Evaluation of Thyroid Funtion Tests in Patients with Hyperemesis Gravidarum


avatar F Najafipour 1 , * , avatar K Ghoddousi 2 , avatar M Zareizadeh 2 , avatar Z Fardiazar 2

Department of Endocrinology and Metabolism, Sina Hospital, Tabriz, I.R.Iran
Department of Obstetricsand Gynecology, Al-Zahra Hospital Tabriz University of Medical Sciences, Tabriz, I.R.Iran

how to cite: Najafipour F, Ghoddousi K, Zareizadeh M, Fardiazar Z. Evaluation of Thyroid Funtion Tests in Patients with Hyperemesis Gravidarum. Int J Endocrinol Metab. 2007;5(1):e94595.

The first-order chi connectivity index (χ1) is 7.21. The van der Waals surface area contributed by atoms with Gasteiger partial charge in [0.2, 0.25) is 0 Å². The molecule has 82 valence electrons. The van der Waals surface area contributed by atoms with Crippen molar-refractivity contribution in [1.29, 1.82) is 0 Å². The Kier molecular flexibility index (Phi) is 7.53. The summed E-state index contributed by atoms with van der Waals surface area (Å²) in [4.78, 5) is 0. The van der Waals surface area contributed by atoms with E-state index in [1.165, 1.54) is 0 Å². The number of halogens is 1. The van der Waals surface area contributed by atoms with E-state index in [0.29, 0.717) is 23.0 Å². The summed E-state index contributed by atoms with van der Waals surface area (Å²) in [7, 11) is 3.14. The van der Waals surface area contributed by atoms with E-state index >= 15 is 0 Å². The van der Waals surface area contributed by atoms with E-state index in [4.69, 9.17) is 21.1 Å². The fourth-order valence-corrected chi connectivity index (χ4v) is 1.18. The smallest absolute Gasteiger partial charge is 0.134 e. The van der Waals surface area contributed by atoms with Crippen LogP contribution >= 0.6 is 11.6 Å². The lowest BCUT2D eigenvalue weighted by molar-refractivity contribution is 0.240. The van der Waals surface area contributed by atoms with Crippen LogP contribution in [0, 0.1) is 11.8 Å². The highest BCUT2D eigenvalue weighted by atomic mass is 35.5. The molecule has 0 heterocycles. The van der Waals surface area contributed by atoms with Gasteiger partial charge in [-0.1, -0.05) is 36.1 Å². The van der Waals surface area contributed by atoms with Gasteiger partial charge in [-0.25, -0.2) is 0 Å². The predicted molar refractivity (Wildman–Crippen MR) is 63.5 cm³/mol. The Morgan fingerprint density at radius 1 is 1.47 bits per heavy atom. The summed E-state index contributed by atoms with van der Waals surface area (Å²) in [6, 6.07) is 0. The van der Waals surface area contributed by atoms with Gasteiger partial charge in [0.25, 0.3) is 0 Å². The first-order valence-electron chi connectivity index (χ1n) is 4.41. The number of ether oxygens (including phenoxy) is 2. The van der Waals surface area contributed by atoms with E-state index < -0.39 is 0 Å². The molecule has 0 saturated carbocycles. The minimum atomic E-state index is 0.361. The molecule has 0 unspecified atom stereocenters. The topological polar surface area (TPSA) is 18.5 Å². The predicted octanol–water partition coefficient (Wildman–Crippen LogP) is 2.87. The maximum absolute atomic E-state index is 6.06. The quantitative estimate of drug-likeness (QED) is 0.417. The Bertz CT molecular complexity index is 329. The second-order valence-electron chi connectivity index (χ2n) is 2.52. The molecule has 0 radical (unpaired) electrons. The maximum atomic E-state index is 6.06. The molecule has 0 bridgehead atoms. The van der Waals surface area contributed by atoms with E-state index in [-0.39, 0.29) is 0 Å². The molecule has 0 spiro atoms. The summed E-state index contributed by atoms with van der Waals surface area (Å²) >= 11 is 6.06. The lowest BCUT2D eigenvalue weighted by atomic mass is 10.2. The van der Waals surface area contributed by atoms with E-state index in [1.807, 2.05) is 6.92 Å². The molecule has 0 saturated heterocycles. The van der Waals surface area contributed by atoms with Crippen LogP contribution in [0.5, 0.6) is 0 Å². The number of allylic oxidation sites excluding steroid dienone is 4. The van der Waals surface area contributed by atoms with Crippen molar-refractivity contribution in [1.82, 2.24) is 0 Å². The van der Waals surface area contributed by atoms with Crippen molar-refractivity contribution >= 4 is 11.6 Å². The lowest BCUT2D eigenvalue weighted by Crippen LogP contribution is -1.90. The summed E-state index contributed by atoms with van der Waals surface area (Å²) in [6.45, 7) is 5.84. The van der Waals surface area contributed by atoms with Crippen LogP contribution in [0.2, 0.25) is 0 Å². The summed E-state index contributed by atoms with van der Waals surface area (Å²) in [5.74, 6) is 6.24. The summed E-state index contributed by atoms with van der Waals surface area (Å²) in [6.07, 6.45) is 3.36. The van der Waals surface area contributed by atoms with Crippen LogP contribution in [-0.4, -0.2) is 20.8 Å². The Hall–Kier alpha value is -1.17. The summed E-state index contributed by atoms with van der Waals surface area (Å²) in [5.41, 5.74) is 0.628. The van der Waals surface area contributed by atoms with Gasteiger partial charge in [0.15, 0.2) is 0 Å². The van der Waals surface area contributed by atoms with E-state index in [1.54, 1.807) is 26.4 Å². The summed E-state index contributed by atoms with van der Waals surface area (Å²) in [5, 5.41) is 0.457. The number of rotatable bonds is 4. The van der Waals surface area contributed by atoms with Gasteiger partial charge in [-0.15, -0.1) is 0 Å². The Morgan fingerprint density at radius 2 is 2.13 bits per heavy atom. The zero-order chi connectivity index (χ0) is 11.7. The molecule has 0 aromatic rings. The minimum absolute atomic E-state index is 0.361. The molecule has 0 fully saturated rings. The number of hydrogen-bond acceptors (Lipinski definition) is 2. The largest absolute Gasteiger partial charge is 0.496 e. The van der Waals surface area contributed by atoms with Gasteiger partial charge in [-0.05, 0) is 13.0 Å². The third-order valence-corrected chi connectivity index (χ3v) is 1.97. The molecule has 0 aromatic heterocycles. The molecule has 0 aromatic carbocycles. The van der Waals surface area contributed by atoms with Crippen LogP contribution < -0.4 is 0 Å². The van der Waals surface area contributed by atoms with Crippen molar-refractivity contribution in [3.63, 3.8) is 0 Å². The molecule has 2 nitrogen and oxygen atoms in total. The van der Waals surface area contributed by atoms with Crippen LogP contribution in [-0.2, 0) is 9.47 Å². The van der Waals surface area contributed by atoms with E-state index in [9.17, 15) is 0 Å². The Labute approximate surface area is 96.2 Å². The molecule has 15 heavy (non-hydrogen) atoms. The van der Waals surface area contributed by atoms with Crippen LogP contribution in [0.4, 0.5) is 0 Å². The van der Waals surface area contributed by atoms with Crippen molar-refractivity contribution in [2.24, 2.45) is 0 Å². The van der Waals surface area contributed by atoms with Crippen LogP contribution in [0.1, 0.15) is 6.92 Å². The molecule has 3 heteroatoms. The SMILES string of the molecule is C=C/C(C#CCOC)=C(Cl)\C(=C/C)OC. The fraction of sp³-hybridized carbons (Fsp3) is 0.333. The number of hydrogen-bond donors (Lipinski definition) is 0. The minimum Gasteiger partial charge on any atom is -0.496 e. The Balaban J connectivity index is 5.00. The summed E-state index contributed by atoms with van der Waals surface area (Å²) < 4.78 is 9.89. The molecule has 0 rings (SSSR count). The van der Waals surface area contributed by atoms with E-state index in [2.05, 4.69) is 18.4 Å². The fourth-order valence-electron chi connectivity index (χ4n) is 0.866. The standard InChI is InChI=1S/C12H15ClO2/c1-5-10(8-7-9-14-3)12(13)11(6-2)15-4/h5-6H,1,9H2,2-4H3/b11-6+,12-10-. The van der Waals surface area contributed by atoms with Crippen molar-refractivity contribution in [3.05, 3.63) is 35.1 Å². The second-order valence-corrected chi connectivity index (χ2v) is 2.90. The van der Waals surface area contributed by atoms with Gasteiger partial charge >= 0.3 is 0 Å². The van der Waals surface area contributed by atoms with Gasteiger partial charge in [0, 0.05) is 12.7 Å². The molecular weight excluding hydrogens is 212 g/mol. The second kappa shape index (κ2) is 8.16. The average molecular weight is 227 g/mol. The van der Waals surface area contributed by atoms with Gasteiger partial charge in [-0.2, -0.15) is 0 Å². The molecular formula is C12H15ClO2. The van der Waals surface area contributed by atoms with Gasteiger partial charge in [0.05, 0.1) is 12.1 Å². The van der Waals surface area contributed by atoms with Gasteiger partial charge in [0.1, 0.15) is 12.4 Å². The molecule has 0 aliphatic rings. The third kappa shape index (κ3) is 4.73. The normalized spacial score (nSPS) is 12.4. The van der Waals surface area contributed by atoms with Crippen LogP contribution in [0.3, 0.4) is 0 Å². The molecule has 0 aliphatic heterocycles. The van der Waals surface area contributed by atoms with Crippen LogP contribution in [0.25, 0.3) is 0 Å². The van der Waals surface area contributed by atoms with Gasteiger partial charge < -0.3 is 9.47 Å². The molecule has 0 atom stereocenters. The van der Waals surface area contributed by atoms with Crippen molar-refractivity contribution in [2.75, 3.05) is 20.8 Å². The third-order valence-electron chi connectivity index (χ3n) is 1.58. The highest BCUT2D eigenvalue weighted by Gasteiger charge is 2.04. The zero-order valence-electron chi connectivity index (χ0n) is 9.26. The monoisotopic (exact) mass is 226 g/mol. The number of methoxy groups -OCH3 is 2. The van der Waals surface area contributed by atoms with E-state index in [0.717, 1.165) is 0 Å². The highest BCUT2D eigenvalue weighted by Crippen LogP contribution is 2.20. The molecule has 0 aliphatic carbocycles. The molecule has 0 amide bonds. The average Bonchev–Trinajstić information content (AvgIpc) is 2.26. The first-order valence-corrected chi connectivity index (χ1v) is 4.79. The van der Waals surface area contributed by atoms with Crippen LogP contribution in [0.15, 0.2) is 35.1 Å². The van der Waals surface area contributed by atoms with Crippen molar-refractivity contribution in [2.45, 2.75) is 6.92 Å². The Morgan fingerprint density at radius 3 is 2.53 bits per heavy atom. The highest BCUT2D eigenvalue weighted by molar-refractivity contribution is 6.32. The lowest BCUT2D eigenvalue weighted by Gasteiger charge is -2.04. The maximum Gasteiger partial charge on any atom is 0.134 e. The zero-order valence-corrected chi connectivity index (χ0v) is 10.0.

Hyperemesis gravidarum occurs in about 1.5% of pregnancies and is more common in Asian than in white women. Many patients do not need anti thyroid drugs, except for those with severe nau-sea and vomiting and thyroid dysfunction after 18-20 weeks of pregnancy. The aim of the study was to determine the importance of routine as-sessment of thyroid function in pregnant women with hyperemesis gravidarum, especially those with clinical features of hyperthyroidism. Materials and Methods: 135 patients with hy-peremesis gravidarum admitted to an Ob-Gyn hospital were selected. After excluding criteria, 103 patients underwent investigations including thyroid function tests and β-hCG. Results: 35 women were found to have abnormal thyroid function tests with FT4I 4.74 ± 0.54 and in another group (68 women) this was 2.9±0.39 (P<0.0001). B-hCG in first group was 59406±14899 mIU/mL and in second group was 6750±3476 mIU/mL (P<0.0001). In 5 patients, PTU was started due to severe signs and symptoms of hy-perthyroidism. Thyroid function tests were done for all of 35 patients after 4 weeks routine ther-apy for hyperemesis gravidarum. Thyroid func-tion tests normalized in 11 patients with hy-peremesis graridarum but remained abnormal in 22 patients hence; PTU was started and anti-TPO anti-body was measured; thyroid function tests were repeated monthly for all of them and PTU were adjusted accordingly. Means for duration and dose of therapy were 2.76 months and 60.63 mg/d for Anti-TPO negative and 5.33 months and 170 mg/d for Anti–TPO positive patients re-spectively. Conclusion: In our study, thyroid, dysfunction in hyperemesis gravidarum was 35%, with 20% of the patients needing anti-thyroid therapy. A female predominance among offspring of moth-ers with hyperemesis gravidarum was observed. Routine assessment of thyroid function is neces-sary for women with hyperemesis gravidarum especially in patients with clinical features of hyperthyroidism. PTU needs to be considered in hyperemesis gravidarum with severe weight loss, vomiting and biochemical hyperthyroid-ism.


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